Single-point rubric: Automate sharing with students

This course we have begun to use in a habitual way and more or less systematic the single-point rubrics. I speak in the plural because it is not only my own thing, but also that of the teachers of my school who work on projects in the 4th year of ESO.

For those of you who do not know single-point rubrics (here the link from where I knew them), they are nothing more than usual analytical rubrics, where only the expert level is indicated and, instead of evaluating by selecting a level, it is necessary to write down which points of each aspect must be improved to become an expert and which points are already correct. In the link you can see different models.

Next, one of the ones we use to evaluate the students’ portfolio.

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Allow copies of forms (documents and presentations)

Google Drive has a few hidden tricks. Some of them I use without knowing too much who told me or where I read it. And one of them is to allow copies of a form without anyone being able to edit our original form.

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How to create a bank of resources?

Last September, the group of moderators of the GEG Spain community (I am lucky enough to be a part) created a resource bank to order all the material created at community meetings and to add other resources that could be useful to the community.

The idea was easy. To be able to easily access presentations, video and other resources. But we thought it necessary to add a social layer, so that the resources could be valued and comments left.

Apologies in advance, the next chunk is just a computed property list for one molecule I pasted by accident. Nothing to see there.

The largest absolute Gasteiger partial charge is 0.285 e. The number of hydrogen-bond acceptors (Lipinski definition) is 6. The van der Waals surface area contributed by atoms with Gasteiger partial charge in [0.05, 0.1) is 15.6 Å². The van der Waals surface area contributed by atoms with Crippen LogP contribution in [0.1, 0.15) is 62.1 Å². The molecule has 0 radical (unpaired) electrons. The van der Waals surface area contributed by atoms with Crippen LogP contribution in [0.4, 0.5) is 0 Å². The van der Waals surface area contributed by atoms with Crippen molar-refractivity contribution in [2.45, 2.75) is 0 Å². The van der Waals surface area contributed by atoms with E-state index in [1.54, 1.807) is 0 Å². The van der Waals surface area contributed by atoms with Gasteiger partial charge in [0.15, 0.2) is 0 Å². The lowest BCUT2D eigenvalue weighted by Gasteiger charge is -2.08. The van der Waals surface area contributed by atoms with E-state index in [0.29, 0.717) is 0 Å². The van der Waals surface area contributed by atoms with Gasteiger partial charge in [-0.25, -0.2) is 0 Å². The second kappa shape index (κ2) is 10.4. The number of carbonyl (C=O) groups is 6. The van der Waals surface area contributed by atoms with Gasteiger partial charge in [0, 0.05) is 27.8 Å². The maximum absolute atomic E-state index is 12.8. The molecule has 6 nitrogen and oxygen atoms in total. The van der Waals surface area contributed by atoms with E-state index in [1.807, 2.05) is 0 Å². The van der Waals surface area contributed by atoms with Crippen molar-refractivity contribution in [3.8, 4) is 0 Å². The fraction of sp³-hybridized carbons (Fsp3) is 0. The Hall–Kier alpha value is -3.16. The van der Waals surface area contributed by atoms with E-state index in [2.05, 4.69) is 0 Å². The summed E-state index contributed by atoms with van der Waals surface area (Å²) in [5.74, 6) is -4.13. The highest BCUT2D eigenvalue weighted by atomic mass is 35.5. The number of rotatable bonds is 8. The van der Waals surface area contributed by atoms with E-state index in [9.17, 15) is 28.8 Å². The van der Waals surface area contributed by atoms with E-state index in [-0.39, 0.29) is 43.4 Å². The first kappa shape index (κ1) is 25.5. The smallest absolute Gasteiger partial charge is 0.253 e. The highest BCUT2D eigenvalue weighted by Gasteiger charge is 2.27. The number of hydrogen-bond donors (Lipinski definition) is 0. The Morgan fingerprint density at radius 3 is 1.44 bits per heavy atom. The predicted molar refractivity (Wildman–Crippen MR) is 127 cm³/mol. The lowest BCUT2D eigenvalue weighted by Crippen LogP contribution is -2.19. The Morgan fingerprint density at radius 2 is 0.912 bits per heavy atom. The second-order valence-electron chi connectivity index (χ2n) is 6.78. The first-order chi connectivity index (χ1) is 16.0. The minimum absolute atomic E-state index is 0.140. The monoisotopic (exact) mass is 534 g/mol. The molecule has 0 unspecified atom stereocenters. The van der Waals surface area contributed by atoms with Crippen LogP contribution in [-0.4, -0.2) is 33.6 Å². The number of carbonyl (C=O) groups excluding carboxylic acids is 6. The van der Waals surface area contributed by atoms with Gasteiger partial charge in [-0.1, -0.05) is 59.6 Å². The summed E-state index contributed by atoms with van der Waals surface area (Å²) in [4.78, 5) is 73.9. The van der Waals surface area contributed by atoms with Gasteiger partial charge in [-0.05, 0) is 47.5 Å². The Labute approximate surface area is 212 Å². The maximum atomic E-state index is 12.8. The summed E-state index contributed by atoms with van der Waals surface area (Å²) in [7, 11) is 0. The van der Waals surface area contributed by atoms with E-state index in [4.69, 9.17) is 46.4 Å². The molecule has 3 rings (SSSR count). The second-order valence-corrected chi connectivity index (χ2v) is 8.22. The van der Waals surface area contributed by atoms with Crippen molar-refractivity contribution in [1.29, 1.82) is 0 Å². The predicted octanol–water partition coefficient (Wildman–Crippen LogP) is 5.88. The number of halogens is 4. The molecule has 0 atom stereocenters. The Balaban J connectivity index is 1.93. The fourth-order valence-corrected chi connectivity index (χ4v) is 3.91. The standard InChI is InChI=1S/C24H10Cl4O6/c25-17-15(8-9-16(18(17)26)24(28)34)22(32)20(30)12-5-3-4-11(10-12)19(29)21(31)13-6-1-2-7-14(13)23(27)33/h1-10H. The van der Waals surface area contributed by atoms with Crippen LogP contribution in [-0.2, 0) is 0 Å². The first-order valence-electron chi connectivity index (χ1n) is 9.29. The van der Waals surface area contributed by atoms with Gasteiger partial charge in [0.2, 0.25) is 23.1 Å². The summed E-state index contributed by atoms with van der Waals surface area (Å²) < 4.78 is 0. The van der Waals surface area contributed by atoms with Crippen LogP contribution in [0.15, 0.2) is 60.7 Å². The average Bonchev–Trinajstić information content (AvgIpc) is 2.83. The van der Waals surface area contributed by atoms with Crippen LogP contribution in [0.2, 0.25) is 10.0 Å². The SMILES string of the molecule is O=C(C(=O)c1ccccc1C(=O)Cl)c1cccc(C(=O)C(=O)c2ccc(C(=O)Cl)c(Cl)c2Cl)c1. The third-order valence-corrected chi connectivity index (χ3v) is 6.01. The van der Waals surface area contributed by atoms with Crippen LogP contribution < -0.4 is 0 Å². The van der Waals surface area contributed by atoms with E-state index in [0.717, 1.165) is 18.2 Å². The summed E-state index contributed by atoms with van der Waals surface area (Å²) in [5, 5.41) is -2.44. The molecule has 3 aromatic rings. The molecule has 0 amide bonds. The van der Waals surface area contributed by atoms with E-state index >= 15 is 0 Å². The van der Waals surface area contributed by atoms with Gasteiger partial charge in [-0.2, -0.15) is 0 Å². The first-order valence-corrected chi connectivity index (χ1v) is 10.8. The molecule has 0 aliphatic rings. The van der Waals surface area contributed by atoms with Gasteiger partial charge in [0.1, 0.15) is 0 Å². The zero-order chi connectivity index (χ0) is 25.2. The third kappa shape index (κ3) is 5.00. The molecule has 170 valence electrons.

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Rubrics and formative evaluation

Many people still believe that evaluating with rubrics is formative evaluation and, in many cases, it is not. A rubric, in fact, provides clear criteria when evaluating a task. Now, this can be done so that the student detects his mistakes and his strong points and reflects on his learning (formative evaluation) or it can be done simply mechanically to grade tasks (summative or certifying evaluation).

I do not renounce either of the two, whether for formative evaluation or for summative evaluation, using rubrics is always positive. The student knows the criteria that will be used to evaluate a task. And that is always positive.

Now, since we use the rubrics, let’s use them making formative evaluation, that there are a thousand studies that show that it is one of the measures that most improves the learning of the students. And what exactly does it mean to make formative evaluation with rubrics?

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Organise a center by projects

Organize by Nick Youngson CC BY-SA 3.0 Alpha Stock Images

I find more and more consultations from centers that want to start working on projects but don’t know how to start. On a methodological level they start to get smart. More and more teachers have taken some courses and there are already many centres with more or less trained and sometimes even experienced people. But from there to introducing project work at school level there is an other step. Often the difficulties encountered are organisational. How do we organise the center so that project work is constantly present and involves the whole faculty?

In this article I explain some forms of organisation that I have known (practically all of them I have put into practice) and the advantages and disadvantages that I find in each one.

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